Interesting story on the front page of the Sunday Times (£) which claims there's a cabinet split caused by differences between ministers over how to confront "bullying by Beijing".
The article goes on to describe how William Hague, the Foreign Secretary, and Nick Clegg, the Deputy Prime Minister, favour a tougher approach when dealing with the Chinese leadership.
The two cabinet ministers, the paper suggests, want to raise concerns about Human Rights and Tibet with their counterparts in China and not show any weakness; even in the face of "increasing hostility".
The story does stand up to some scrutiny. Certainly when compared to the sense you get from conversations with Western diplomats here in Beijing. China does appear to be giving the UK the cold shoulder.
Meanwhile, the Chinese have rolled out the red carpet for the Irish PM, the EU and continue to focus on trade links with Germany.
The foreign ministry here threatened to suspend ministerial level meetings as retaliation for the Dalai Lama meeting, even if it was deliberately not held inside Downing Street.
It becomes even more noticeable that by the end if week the PM will have visited Delhi, last year made a trip to Tokyo but has not made it to the one country with the largest economy in the region, for years.
The Foreign Office tries to put a brave face on soured relations with the Chinese, pointing at large scale investments in the UK by Chinese firms which have bought chunks of Thames Water and Heathrow's owning company.
Huawei the firm which denies accusations of being involved in cyber spying, recently announced it was investing a further £1.3 billion in its UK operations.
However, business is business. What the Sunday Times is talking about and what I have also written about in previous blogs is the evidence for deteriorating political relations with China. The lack of high level meetings is surely the clearest sign.
The Chancellor, George Osborne, has visited China since November 2010, and is always keen to promote the City of London becoming an RMB trading hub. Again business, it would be remarkable if China; which wants to expand trading in its currency, did not have major transactions possible in the City - it is a world renowned banking centre.
Mr Osborne has often said that for the UK economy to grow it needs trade with China and other emerging counties to expand.
Despite the investment by Chinese companies, the old stat is often trotted out: that exports to China are only around 2% of the total, we sell more to Ireland than we do to the vast Chinese markets. That export figure is slowly growing, but not by much.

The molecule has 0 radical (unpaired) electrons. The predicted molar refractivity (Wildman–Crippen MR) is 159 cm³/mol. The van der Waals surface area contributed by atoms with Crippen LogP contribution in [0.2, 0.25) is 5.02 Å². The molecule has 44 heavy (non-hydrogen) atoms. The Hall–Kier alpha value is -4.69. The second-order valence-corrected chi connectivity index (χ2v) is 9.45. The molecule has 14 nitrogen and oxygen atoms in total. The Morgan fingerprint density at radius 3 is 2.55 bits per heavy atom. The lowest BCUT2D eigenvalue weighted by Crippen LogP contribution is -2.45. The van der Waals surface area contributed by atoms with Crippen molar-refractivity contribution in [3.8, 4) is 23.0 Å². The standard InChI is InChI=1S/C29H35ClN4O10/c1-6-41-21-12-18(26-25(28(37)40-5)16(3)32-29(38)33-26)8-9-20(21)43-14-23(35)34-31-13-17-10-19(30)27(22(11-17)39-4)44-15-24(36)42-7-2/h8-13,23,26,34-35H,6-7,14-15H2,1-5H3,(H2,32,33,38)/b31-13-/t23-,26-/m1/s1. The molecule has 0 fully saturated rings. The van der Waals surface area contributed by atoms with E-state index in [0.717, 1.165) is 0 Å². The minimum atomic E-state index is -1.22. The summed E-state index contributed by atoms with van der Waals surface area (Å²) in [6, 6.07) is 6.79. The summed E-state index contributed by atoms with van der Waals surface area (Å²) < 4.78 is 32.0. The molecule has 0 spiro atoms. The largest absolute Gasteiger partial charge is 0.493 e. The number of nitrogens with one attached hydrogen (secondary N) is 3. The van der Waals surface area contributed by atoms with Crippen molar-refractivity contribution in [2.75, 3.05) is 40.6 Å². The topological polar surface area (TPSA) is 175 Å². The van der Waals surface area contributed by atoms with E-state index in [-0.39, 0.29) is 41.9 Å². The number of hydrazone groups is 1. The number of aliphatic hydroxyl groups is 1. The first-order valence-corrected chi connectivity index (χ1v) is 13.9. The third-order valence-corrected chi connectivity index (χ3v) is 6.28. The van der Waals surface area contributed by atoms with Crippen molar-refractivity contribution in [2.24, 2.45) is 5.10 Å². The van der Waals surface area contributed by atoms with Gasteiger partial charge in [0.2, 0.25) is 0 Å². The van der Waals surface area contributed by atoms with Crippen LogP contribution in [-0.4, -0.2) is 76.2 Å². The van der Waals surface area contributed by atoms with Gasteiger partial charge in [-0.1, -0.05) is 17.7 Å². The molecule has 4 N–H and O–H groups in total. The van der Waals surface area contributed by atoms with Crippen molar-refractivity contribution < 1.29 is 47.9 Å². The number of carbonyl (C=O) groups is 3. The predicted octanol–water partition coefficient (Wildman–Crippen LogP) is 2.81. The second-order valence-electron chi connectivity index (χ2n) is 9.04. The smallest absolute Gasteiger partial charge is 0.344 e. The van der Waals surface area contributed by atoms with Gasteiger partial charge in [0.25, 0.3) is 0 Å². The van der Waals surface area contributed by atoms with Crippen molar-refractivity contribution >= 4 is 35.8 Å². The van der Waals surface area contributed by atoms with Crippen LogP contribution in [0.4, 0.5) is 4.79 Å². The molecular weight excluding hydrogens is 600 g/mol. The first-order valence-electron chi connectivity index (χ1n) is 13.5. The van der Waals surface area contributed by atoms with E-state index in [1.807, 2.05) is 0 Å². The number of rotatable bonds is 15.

So in real terms we have tiny trade figures and depressing diplomatic relations with the world's second largest economy. That is before we even get onto cyber espionage. In briefings, I have been told that every UK government department has been hacked by the Chinese, at some point and the major ones repeatedly.
Sometimes its so called 'red' hackers doing it for patriotic reasons while sometimes it is more sinister and organised by state security. The vast amount of hacking should not be a surprise when you think of the huge numbers recruited by the People's Liberation Army.
There is a reluctance to raise the issue with Chinese ministers, mainly because it does not get any results. The Chinese simply say, yes we know, we are also the victims of hacking. Recent figures released by the China National Computer response centre claim that more than a 100 million computers in China have been hacked by US based IP addresses.
The other reason hacking is not raised with the Chinese is that if Western security agencies definitely know it is the Chinese state behind an attack, they do not want to let the hackers know they know. It would stop, if they let on, but only because the hackers would find better ways of hiding their traces.
Of course meetings between British diplomats, ministers and Chinese counterparts go on all the time. There is communication. China's most senior foreign affairs figure, Dai Bingguo, a state councillor, was in London for the Olympics and by all accounts got on well with cabinet ministers he met.
The problem lies with the symbolism of the Prime Minister not enjoying high profile, in depth, talks with the Chinese top leadership for more than two years now. This is a culture which puts great meaning on the concept of 'face' and no face to face talks for such a long time means the mood is icy.
This year it is meant to be the turn of the Chinese to visit the UK under the biannual summit arrangements.
Perhaps, David Cameron's cancelled/postponed/delayed 2012 visit will instead go ahead and the PM will make it here to meet China's new leaders. If it does happen this year, then that would be seen as the first sign of a thaw between Beijing and Downing Street.